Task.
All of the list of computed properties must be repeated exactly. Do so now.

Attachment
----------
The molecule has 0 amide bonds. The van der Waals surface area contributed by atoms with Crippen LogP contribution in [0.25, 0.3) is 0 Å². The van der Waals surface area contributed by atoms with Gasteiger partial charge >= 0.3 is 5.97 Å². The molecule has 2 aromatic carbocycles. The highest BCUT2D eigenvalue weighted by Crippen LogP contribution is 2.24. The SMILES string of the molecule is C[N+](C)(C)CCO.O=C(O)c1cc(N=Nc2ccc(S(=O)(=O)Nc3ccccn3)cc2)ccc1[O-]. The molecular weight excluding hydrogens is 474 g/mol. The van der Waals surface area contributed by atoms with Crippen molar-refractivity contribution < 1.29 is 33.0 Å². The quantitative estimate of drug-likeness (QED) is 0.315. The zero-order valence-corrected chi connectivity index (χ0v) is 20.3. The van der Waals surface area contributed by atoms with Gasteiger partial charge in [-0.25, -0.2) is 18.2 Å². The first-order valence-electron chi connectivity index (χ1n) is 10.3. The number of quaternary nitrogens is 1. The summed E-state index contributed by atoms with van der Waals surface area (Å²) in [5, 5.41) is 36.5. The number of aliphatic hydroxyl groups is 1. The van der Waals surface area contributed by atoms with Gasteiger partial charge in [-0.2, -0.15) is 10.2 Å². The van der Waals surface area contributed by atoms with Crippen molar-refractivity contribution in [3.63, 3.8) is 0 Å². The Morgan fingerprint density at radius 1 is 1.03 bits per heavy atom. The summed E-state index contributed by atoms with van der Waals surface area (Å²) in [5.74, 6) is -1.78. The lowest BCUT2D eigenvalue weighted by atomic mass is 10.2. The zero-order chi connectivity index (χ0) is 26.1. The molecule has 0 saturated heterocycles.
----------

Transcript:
The molecule has 0 amide bonds. The van der Waals surface area contributed by atoms with Crippen LogP contribution in [0.25, 0.3) is 0 Å². The van der Waals surface area contributed by atoms with Gasteiger partial charge >= 0.3 is 5.97 Å². The molecule has 2 aromatic carbocycles. The highest BCUT2D eigenvalue weighted by Crippen LogP contribution is 2.24. The SMILES string of the molecule is C[N+](C)(C)CCO.O=C(O)c1cc(N=Nc2ccc(S(=O)(=O)Nc3ccccn3)cc2)ccc1[O-]. The molecular weight excluding hydrogens is 474 g/mol. The van der Waals surface area contributed by atoms with Crippen molar-refractivity contribution < 1.29 is 33.0 Å². The quantitative estimate of drug-likeness (QED) is 0.315. The zero-order valence-corrected chi connectivity index (χ0v) is 20.3. The van der Waals surface area contributed by atoms with Gasteiger partial charge in [-0.25, -0.2) is 18.2 Å². The first-order valence-electron chi connectivity index (χ1n) is 10.3. The number of quaternary nitrogens is 1. The summed E-state index contributed by atoms with van der Waals surface area (Å²) in [5, 5.41) is 36.5. The number of aliphatic hydroxyl groups is 1. The van der Waals surface area contributed by atoms with Gasteiger partial charge in [-0.2, -0.15) is 10.2 Å². The van der Waals surface area contributed by atoms with Crippen molar-refractivity contribution in [3.63, 3.8) is 0 Å². The Morgan fingerprint density at radius 1 is 1.03 bits per heavy atom. The summed E-state index contributed by atoms with van der Waals surface area (Å²) in [5.74, 6) is -1.78. The lowest BCUT2D eigenvalue weighted by atomic mass is 10.2. The zero-order chi connectivity index (χ0) is 26.1. The molecule has 0 saturated heterocycles.